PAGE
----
Reduce Inventory with Better Product Flow

One of the goals of every manufacturing or distribution-oriented business should be to operate with the right amount of inventory – usually less than has traditionally been used.  A supply chain that is designed and managed to require less material or finished goods will operate at “high velocity”, moving product through it quickly while meeting customer service needs.  It will reap all of the benefits of doing that:

  • Reduce working capital requirements
  • Reduce storage space needs
  • Reduce the costs of handling and repositioning inventory
  • Reduce loss and damage
  • Reduce the risk of obsolescence or product going out of code date

Making product flow better requires, depending on specific business circumstances, improving one or more of these:

  • Right-size inventory across materials, work-in-process, and finished goods.  We are all familiar with the technology for optimizing finished goods inventories by SKU to achieve the highest service level relative to total inventory.  But there has been less talk about organizing inventory vertically in the supply chain to best match a business's overall strategy.  Depending on the degree of manufacturing flexibility you can develop, it may make sense to hold more inventory at the work-in-process level and dramatically decrease finished goods.  Or have a supplier hold more material for you and, again, decrease finished goods inventories (this is a key part of the Produce-to-Demand strategy).
  • Better short- to medium-range supply chain planning.  Most businesses have created a patchwork of processes and tools to plan from S&OP planning horizons (months into the future) down to weekly and daily decision-making about what to manufacture, at which plant, and exactly when on what equipment.  Which plans are driving which other plans?  Licensing a set of planning software from one provider does not typically lead to fully integrated planning for near-term operations, as the software tools support and sometimes encourage planning that doesn’t bring together all of the relevant data to build a truly unified operating plan.  But a knowledgeable re-development of planning processes can integrate planning, combined with some changes in how tools are used.  And simplified, well integrated planning leads directly to more effective inventory use.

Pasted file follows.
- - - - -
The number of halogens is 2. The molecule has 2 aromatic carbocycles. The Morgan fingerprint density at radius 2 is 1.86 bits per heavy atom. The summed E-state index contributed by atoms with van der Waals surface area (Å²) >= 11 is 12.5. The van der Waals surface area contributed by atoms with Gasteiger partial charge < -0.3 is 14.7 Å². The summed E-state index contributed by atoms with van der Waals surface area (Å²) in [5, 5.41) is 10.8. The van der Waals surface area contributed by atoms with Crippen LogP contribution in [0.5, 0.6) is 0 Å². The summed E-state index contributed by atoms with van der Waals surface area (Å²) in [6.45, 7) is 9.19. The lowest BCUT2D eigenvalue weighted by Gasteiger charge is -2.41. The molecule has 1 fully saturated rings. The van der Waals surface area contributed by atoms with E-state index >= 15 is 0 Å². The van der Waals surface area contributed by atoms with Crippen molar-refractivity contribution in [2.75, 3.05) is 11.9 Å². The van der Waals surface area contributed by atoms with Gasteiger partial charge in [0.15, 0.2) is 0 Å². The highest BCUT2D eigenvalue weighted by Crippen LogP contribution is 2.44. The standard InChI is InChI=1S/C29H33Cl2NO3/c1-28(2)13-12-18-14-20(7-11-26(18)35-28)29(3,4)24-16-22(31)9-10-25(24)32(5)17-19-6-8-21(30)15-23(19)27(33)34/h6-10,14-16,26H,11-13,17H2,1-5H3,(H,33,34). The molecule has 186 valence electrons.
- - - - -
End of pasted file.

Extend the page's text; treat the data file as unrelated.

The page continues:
• Deploy inventory more effectively.  For businesses with distributed finished goods inventory (e.g. most consumer packaged goods companies), figuring out how much to have at each location is one of the most important sets of daily decisions that are made.  Optimizing inventory deployment requires subtle tradeoffs among service levels at different locations, transportation costs, customer promotions, whether to manufacture more of an item sooner than expected, and even seasonal inventory management.  Standard planning software is not capable of balancing these tradeoffs to optimally deploy inventory, although more advanced algorithms are available to do that.

Moore & Associates brings the kind of simple sophistication to planning product flow and inventory reduction that clients need.